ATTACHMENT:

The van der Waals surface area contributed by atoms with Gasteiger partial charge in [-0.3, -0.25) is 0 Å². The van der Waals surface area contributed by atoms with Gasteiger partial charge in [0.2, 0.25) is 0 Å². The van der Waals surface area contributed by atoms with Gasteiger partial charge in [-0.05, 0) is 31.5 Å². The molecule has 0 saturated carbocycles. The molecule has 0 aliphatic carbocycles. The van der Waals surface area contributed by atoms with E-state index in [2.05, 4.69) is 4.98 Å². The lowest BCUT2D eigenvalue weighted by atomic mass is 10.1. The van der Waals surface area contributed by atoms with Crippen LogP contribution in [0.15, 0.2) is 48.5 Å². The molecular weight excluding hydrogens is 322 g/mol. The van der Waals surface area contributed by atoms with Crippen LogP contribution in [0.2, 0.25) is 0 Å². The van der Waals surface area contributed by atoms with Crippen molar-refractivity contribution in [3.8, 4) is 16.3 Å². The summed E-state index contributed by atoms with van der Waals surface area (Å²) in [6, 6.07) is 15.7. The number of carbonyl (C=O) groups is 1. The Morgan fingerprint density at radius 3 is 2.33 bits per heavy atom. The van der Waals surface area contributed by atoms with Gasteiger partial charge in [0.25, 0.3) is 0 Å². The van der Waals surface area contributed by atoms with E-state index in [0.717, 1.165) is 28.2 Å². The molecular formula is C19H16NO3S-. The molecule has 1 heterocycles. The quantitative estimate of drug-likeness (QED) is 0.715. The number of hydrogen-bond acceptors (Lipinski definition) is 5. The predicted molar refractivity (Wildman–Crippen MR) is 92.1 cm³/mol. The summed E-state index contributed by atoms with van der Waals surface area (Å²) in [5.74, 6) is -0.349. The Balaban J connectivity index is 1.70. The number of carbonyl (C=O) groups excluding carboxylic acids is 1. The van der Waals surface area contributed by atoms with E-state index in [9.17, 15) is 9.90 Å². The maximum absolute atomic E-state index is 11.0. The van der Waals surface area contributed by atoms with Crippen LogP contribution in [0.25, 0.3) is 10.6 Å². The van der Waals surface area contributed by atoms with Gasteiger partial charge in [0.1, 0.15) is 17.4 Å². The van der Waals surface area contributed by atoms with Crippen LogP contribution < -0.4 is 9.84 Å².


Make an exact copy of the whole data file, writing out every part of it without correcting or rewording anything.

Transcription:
The van der Waals surface area contributed by atoms with Gasteiger partial charge in [-0.3, -0.25) is 0 Å². The van der Waals surface area contributed by atoms with Gasteiger partial charge in [0.2, 0.25) is 0 Å². The van der Waals surface area contributed by atoms with Gasteiger partial charge in [-0.05, 0) is 31.5 Å². The molecule has 0 saturated carbocycles. The molecule has 0 aliphatic carbocycles. The van der Waals surface area contributed by atoms with E-state index in [2.05, 4.69) is 4.98 Å². The lowest BCUT2D eigenvalue weighted by atomic mass is 10.1. The van der Waals surface area contributed by atoms with Crippen LogP contribution in [0.15, 0.2) is 48.5 Å². The molecular weight excluding hydrogens is 322 g/mol. The van der Waals surface area contributed by atoms with Crippen LogP contribution in [0.2, 0.25) is 0 Å². The van der Waals surface area contributed by atoms with Crippen molar-refractivity contribution in [3.8, 4) is 16.3 Å². The summed E-state index contributed by atoms with van der Waals surface area (Å²) in [6, 6.07) is 15.7. The number of carbonyl (C=O) groups is 1. The Morgan fingerprint density at radius 3 is 2.33 bits per heavy atom. The van der Waals surface area contributed by atoms with Gasteiger partial charge in [0.25, 0.3) is 0 Å². The van der Waals surface area contributed by atoms with E-state index in [0.717, 1.165) is 28.2 Å². The molecular formula is C19H16NO3S-. The molecule has 1 heterocycles. The quantitative estimate of drug-likeness (QED) is 0.715. The number of hydrogen-bond acceptors (Lipinski definition) is 5. The predicted molar refractivity (Wildman–Crippen MR) is 92.1 cm³/mol. The summed E-state index contributed by atoms with van der Waals surface area (Å²) in [5.74, 6) is -0.349. The Balaban J connectivity index is 1.70. The number of carbonyl (C=O) groups excluding carboxylic acids is 1. The van der Waals surface area contributed by atoms with E-state index in [9.17, 15) is 9.90 Å². The maximum absolute atomic E-state index is 11.0. The van der Waals surface area contributed by atoms with Crippen LogP contribution in [0.25, 0.3) is 10.6 Å². The van der Waals surface area contributed by atoms with Gasteiger partial charge in [0.1, 0.15) is 17.4 Å². The van der Waals surface area contributed by atoms with Crippen LogP contribution < -0.4 is 9.84 Å².